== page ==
Grief and Loss in the School Classroom


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Grief and Loss in the School Classroom:

Helpful Things to Know

What to Say

Some Do’s and Don’ts

Practical Activities to Assist Kids


Pat Lavercombe



Pat Lavercombe is an Education Officer in the Religious Education Support Team, Brisbane Catholic Education Centre. He has a Master of Arts (Theology) from

Australian Catholic University and a Masters in Social Science (Counselling) Degree from Queensland University of Technology.

This book is copyright, 2003 to Brisbane Catholic Education and the author.

Permission is granted copy it in part or in full for school-related purposes.

Brisbane Catholic Education Centre

243 Gladstone Rd

Dutton Park Q

August 2003

Starting at the Beginning: My Issues of Grief and Loss

Far too often, especially in Western society where we daily experience a culture of “denial of death”, we tend to impose on others our own issues about loss and death, rather than allowing people to mourn and grieve in their own way, at their own pace.

It is helpful, therefore, to name and acknowledge our own loss and bereavement before looking at ways we can be of help to others. Then at least, we can be alert to when our own issues begin to intrude on what we say and do when helping others to grieve, adjust to and memorialise the loss into their lives.

Exercise 1: Whirlpools and Waterfalls on My Life Journey

Journey down the river of your life so far, starting at its source, marking in the waterfalls of loss and whirlpools of grief you have endured (and from which you may not have yet recovered).



Some examples of “losses” in life that people can grieve: leaving the womb; starting school; new brother or sister; moving home; change of school; grandparent dies; pet dies; parents separate; friendship ends; changing teacher; changing friends; parent loses job; failed exams; lost assignment; leaving school; lower than expected OP score; missing out on a first choice university place; choosing a career path; broken limb; infectious disease; debilitating illness; loss of bodily function- hearing, sight, separation, divorce, family feuding, disabled child.

Exercise 2: Issues Around My Loss and Grief Responses

Experiences During, After
Unanswered Questions

What Changed

Unanswered Questions

What Changed

Why Interventions with Children are Important

(Even when relatives object) (From Ward,1996)

  • C

    hildren need details, simple, but truthful, about death- e.g. about funerals, coffins, burial, cremation, the difference between death and sleep.

    The evidence suggests strongly that the mourning of children- no less than adults- is commonly characterised by persisting memories and images of the dead person and by repeated recurrences of yearning and sadness, especially at family reunions and anniversaries, or when a current relationship seems to be going wrong.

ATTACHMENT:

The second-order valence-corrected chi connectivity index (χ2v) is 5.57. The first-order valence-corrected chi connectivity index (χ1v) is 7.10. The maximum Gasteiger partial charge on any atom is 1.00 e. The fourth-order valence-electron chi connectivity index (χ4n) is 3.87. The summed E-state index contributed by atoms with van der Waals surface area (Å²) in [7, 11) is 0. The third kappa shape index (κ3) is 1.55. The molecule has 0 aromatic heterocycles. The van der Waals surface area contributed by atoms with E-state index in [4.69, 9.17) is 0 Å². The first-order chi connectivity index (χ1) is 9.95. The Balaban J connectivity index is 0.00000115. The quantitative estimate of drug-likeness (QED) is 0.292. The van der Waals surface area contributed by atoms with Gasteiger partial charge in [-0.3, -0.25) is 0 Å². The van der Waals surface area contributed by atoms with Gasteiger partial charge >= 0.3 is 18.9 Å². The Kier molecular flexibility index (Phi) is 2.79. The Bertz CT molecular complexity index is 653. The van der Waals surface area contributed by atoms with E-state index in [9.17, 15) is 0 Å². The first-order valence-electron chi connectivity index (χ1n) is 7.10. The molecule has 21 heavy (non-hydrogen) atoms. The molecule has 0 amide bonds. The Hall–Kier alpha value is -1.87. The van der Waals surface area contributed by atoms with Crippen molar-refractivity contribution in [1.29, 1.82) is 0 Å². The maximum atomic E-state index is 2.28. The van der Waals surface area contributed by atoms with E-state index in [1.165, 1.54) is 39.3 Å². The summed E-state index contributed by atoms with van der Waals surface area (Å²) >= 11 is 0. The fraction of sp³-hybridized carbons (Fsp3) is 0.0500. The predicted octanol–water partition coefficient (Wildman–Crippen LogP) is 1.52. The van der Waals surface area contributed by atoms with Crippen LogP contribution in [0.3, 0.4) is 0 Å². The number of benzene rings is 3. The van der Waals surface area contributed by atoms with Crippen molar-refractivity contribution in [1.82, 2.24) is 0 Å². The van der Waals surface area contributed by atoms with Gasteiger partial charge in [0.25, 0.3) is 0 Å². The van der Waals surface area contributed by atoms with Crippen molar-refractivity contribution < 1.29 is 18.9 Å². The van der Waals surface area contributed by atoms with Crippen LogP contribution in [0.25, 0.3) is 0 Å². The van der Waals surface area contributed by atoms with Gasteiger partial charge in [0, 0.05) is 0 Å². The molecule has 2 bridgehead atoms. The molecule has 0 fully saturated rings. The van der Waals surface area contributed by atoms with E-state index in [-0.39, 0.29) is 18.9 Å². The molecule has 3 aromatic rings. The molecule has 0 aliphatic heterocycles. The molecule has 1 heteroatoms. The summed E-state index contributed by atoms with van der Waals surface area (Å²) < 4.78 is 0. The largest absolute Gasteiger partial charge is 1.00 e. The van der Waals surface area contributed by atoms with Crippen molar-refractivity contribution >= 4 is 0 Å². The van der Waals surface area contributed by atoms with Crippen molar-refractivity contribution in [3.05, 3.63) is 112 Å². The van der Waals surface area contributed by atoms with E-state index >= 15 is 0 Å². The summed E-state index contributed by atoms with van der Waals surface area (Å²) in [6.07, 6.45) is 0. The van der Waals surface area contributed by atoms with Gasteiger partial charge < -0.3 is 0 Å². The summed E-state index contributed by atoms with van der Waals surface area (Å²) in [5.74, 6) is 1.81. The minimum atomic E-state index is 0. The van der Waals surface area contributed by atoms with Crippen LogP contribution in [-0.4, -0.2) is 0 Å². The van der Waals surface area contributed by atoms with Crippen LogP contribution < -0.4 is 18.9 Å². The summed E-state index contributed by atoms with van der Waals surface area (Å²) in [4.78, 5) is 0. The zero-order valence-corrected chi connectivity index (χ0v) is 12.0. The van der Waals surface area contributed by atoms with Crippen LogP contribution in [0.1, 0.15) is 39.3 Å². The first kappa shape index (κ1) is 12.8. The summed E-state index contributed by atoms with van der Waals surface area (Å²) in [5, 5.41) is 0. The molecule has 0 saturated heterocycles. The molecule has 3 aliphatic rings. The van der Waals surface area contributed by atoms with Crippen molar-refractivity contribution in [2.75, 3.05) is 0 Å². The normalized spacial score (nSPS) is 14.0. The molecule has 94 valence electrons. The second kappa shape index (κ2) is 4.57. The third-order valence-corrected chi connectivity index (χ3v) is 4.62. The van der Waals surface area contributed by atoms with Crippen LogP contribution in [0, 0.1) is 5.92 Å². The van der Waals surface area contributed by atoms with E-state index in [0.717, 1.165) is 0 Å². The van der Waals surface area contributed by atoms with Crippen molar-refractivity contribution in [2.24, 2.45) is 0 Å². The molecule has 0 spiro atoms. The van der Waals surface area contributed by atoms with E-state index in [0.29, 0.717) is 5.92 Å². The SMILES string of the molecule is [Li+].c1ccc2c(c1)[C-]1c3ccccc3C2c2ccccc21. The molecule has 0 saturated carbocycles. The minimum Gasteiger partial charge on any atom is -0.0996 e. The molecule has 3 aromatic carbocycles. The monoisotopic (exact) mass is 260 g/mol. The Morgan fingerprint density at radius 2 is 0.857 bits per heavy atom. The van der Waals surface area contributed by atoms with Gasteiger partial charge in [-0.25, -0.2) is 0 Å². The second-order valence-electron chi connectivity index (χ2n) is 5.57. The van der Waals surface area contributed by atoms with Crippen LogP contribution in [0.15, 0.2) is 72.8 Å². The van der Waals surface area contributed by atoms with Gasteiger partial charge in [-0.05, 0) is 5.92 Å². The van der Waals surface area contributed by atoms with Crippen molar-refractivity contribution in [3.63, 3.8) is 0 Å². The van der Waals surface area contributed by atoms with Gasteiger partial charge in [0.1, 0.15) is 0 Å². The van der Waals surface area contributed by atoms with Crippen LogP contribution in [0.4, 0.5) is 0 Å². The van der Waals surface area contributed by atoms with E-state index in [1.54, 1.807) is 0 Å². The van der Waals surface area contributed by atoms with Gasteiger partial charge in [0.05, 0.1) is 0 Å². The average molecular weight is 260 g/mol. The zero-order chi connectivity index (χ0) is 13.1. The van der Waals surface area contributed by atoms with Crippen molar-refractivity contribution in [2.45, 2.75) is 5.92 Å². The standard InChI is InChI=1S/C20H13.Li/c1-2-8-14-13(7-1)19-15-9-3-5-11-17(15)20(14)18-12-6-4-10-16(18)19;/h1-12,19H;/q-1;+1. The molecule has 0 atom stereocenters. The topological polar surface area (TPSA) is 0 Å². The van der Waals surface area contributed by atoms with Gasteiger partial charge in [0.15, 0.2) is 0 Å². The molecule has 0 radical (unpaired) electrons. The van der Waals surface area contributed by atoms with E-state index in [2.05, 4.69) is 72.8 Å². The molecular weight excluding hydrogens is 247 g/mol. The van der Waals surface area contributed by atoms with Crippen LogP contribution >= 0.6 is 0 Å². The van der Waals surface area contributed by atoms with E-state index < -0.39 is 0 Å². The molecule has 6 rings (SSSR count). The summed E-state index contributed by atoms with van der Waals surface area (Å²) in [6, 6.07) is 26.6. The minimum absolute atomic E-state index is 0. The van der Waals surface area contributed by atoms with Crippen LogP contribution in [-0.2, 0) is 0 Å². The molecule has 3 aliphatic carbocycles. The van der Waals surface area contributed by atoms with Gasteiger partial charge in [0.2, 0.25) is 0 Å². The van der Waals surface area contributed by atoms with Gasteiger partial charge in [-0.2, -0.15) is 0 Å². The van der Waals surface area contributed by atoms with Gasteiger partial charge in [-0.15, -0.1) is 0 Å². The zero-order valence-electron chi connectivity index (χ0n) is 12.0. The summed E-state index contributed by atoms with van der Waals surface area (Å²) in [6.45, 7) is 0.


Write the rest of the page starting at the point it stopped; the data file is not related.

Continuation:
• Children can make ready scapegoats for distraught parents or relatives or siblings to lay blame for a death or loss. Such cases are the majority cause of a morbid sense of guilt in a child.

  • There are situations where a child can easily reach the conclusion that they are to blame for a death – e.g. cross infection- and only discussion with an appropriate adult will enable them to see this in its proper perspective.

  • A child is in no position, as adults are, to institute inquiries to clarify facts or obtained more detailed information. They are often at the mercy of what relatives decide to tell them.

  • A

    child is at a great disadvantage if adults or relatives are unsympathetic to his/her yearning, sorrow or anxiety. A child is rarely in a position, unlike an adult, to seek further for understanding and comfort if initial attempts are not successful.

  • Children have less knowledge and understandings of life and death issues. Children can make false inferences from information they receive, especially if it is cloaked in euphemism and figures of speech.

  • In the great majority of cases where children are described as having failed totally to respond to news of a death, both the information given and the opportunity to discuss its significance were so inadequate the child failed to grasp the nature of what had happened.

  • Just when a child needs most the patience and understanding of the adults around him, these adults are likely to be least fit to give it.

  • Because of some family messages about how to grieve:

    • Just carry on as usual (back to school etc)

    • Don’t make a fuss (Granny wouldn’t want it)

    • Grief is a private matter

    • Children don’t need to grieve

    • Children don’t need their innocence spoiled by grisly facts

    • Adults don’t share their grief with children

    • Lets forget all about it

    • Its morbid to talk about the dead or death

(Gordon in Smith & Pennell p123)

  • In Koocher’s test, 40% of children in the pre-operational level thought that dead creatures could be brought back to life.

  • Pre schoolers view death as temporary and reversible.

  • Preschoolers’ thinking is still centered very much on self and loss can be viewed in terms of their own needs: “Who is going to take care of me?”

  • Broader support systems such as the school and community are important to the child’s recovery from the trauma of parental death. (Saravay, 1991)

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